Petitioner commenced this article 78 proceeding seeking to annul the Commissioner's determination as arbitrary and capricious and lacking a rational basis in the record.   The court granted the petition on the ground that there was no evidence to support the Commissioner's determination that petitioner was the principal of a company or that he represented himself as the sole proprietor of an electrical contracting company, and no evidence that petitioner lacked good moral character.   The court remanded the matter to the Department of Buildings with a direction to grant petitioner's license application.   We reverse.

The New York City Electrical Code (Administrative Code, Title 27, Chapter 3) was “enacted to regulate the business of installing, altering or repairing wiring and appliances for electrical light, heat, power, signaling, communication, alarm or data transmission in the city of New York and the licensing of all persons who engage in such business,” in recognition of the “danger to life and property inherent in the use of electrical energy” (Administrative Code § 27-3002).   As applicable herein, Code former § 27-3004(61) (eff. until January 1, 2003) defined a master electrician as:

[a]ny person, partnership or corporation who engages in or carries on as his, her or its regular business, the business of installing, erecting, altering, extending, maintaining or repairing electrical wiring, apparatus, fixtures, ․ and who carries on such business as an independent contractor having the final determination and the full responsibility for the manner in which the work is done․

Code former § 27-3017(a) prohibited a person, partnership or corporation “not the holder of a license” from performing such work or causing any such work to be done by any such person, partnership or corporation, “unless employed by and working under the supervision of a person, partnership or corporation holding a license as defined herein,” as well as from “falsely represent[ing] that he, she or it holds such license.”   Code former § 27-3107(b) further prohibited the making of false statements or causing another to make a false statement, “in an application for a license, ․ or in any proof or instrument in writing in connection therewith.”

Applicants for licenses must be “of good moral character” (§ 27-3010).   To that end, the License Board “shall investigate the character and fitness of all applicants for licenses who shall have passed the required examination” (§ 27-3009[c] ).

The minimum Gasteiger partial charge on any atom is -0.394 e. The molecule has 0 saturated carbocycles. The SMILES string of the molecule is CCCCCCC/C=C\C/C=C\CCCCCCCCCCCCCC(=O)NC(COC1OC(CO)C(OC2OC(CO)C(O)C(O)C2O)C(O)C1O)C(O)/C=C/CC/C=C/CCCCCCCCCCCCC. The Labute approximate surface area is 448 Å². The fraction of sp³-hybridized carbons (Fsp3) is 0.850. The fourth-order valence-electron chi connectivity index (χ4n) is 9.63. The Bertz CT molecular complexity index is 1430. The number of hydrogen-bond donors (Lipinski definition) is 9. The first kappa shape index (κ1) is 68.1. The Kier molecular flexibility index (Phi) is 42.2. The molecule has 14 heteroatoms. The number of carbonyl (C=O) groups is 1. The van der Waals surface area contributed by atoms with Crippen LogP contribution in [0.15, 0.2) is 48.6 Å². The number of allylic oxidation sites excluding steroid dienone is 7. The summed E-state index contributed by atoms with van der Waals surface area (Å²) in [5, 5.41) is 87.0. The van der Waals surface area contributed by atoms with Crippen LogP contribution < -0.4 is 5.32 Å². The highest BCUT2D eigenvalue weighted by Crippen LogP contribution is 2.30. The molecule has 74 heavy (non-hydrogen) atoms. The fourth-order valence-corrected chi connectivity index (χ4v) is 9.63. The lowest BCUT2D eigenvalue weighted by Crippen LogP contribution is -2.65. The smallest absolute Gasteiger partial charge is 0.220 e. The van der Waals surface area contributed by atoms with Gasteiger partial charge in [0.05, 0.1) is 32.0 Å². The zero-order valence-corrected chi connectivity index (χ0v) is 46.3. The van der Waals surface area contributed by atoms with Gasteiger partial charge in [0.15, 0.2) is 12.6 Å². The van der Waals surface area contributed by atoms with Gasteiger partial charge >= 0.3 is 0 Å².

The court found in the instant case that there was no evidence to support the Commissioner's determination that petitioner was the principal of a company or that he represented himself as the sole proprietor of an electrical contracting company.   However, petitioner's sworn tax returns indicating that he was the sole proprietor of an independent business and that his principal business or profession was that of an electrician constitute evidence of exactly that.   The court also found that there was no evidence that petitioner lacked good moral character.   But it is clear from her determination that the Commissioner considered petitioner's testimonial denial that he was an independent contractor and the other submissions indicating that he actually was on Green's payroll, concluded that, rather than indicating his actual status as an independent electrical contractor, his tax returns might reflect his failure to review them before swearing to their truth and submitting them to the IRS, and determined that such failure would be a cause for concern about his moral character.  “[T]he master electrician is the person who has ‘the full responsibility’ for everything that is done.   He has the full responsibility for the final determination in the manner in which the work is done and the materials which are used.   He has the full responsibility for the selection, supervision and control of all persons employed by said partnership, person or corporation.   In other words, the master electrician is the person upon whom culpability is placed in the event that anything is improperly done, and it is he to whom the City of New York looks for full responsibility” (Matter of Spielvogel v. Ford, 1 N.Y.2d 558, 563-564, 154 N.Y.S.2d 889, 136 N.E.2d 856 [1956], app. dismissed 352 U.S. 957, 77 S.Ct. 362, 1 L.Ed.2d 316 [1957] ).   In view of this grave responsibility imposed on licensed master electricians by the City Council “to best protect its inhabitants from the fatal dangers which attend faulty and irresponsible electrical installations” (id. at 567, 154 N.Y.S.2d 889, 136 N.E.2d 856), we cannot find that the Commissioner's determination is arbitrary or capricious or without a rational basis in the record.